Reference: CPG 5716
Incipit: Plausus amatores Christi populos his conferre
Date: early 429
Greek Text:  
Latin Text: ACO 1.5:37-39
Other Ancient Versions:  
English Translation: FCC: R. Read

This sermon seems to be a response to the sermon of Proclus (CPG 5800) that had been preached shortly before. Though it is listed among the works of Nestorius as sermon 27, it may be the earliest document of his that has survived and whose context can be determined with some certainty. In it, Nestorius affirms “the singular greatness of the union, but the twofold substance of the natures,” and further makes a clear distinction between the divine Word that dwelt in the body, and the body that contained God (4). As a result, this sermon intensified the emotional atmosphere of the controversy considerably.

The homily survives only in a shortened Latin version incorporated into ACO. The English translation is that of Robert Read for our website.

1. Plausus amatores Christi populos his conferre qui pro beata Maria inpendunt sermonis officium, non est mirandum. Hoc ipsum enim quod templum facta est illius dominicae carnis, excedit omne quod est laude dignissimum. Sed in illud uestra amabilitas debet intendere ne cum plus quam oportet aut decet, circa illius beatae honorem laudemque uersamur, dignitatem dei uerbi confundere uideamur, bis eum faciendo generatum. Et ut simpliciore sermone fungamur, ne auditorum quod dicitur, excedat auditum, utar eloquio omnibus ad capessendum facillimo. 1. It is not surprising that those who love Christ applaud those who offer favor to blessed Mary in their sermons. For, more than anything else, it is worthy of praise that she became the temple for the Lord’s flesh. But pay attention in this matter; otherwise, when we honor and praise that blessed one more than is fitting or proper, we appear to confuse the status of the divine Word by making him twice begotten. And in order to make this sermon simpler so that you understand everything I say, I shall speak in a way that is easiest for everyone to understand.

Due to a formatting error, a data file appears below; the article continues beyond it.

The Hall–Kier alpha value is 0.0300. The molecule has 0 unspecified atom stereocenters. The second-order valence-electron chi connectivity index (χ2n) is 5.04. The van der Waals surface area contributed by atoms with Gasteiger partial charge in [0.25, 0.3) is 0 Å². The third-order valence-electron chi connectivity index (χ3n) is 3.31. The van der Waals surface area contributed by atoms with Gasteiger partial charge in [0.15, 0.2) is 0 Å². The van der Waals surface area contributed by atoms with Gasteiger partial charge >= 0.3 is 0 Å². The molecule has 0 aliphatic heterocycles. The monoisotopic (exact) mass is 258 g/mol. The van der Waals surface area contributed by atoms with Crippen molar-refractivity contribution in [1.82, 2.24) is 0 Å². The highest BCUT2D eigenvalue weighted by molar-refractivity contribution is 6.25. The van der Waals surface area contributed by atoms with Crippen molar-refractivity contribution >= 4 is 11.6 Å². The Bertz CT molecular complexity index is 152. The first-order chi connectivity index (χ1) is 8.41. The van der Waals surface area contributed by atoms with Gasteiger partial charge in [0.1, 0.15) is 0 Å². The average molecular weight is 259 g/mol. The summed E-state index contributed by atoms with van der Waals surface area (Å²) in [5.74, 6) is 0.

2. Qui deum simpliciter dicit de Maria natum, primo omnium nobilitatem gentilibus prostituit dogmatis atque, exponens in medium, uituperandum id ridendumque proponit. Statim enim paganus cum reprehensione accipiens quia de Maria deus natus est, infert aduersus Christianum. Necessario enim qui dicit simpliciter de Maria natum deum et non illum coniunctione duarum naturarum, diuinae scilicet et humanae, esse reputauerit, audiet, “Ego natum et mortuum deum et sepultum adorare non queo.” Liquida autem diuisio dogmatis ista est. Qui natus est et per partes incrementorum temporibus eguit et mensibus legitimis portatus in uentre est, hic humanam habet naturam, sed deo sane coniunctam. Aliud est autem dicere quia nato de Maria coniunctus erat deus ille qui est uerbum patris, quod est liquidissimum ac firmum atque inreprehensibile gentilibus, et aliud quia ipsa deitas indiguit natiuitate mensibus decurrente. Verbum enim deus temporum est opifex, non in tempore fabricatus. 2. Anyone who simply says that God was born of Mary first of all has exposed the dignity of the doctrine to dishonor by the pagans. He displays it before them and allows it to be ridiculed and mocked. The pagan scorns the idea that God was born of Mary and immediately makes up his mind against the Christian. In fact, anyone who simply says that God was born of Mary without mentioning the union of the divine and human natures will inevitably hear, “I cannot worship a God who was born and died and was buried.” Moreover, this is clearly an abuse of doctrine. He who was born and needed time to grow part by part and was carried in the womb for the appropriate number of months has a human nature (which is, of course, conjoined to God). But it is one thing to say that the divine Word of the Father was conjoined to him who was born of Mary. This is very clear and immovable and not an object of scorn for pagans. It is another thing to say that the Deity itself needed to be gestated for months. The divine Word is the maker of time; he was not fashioned within time.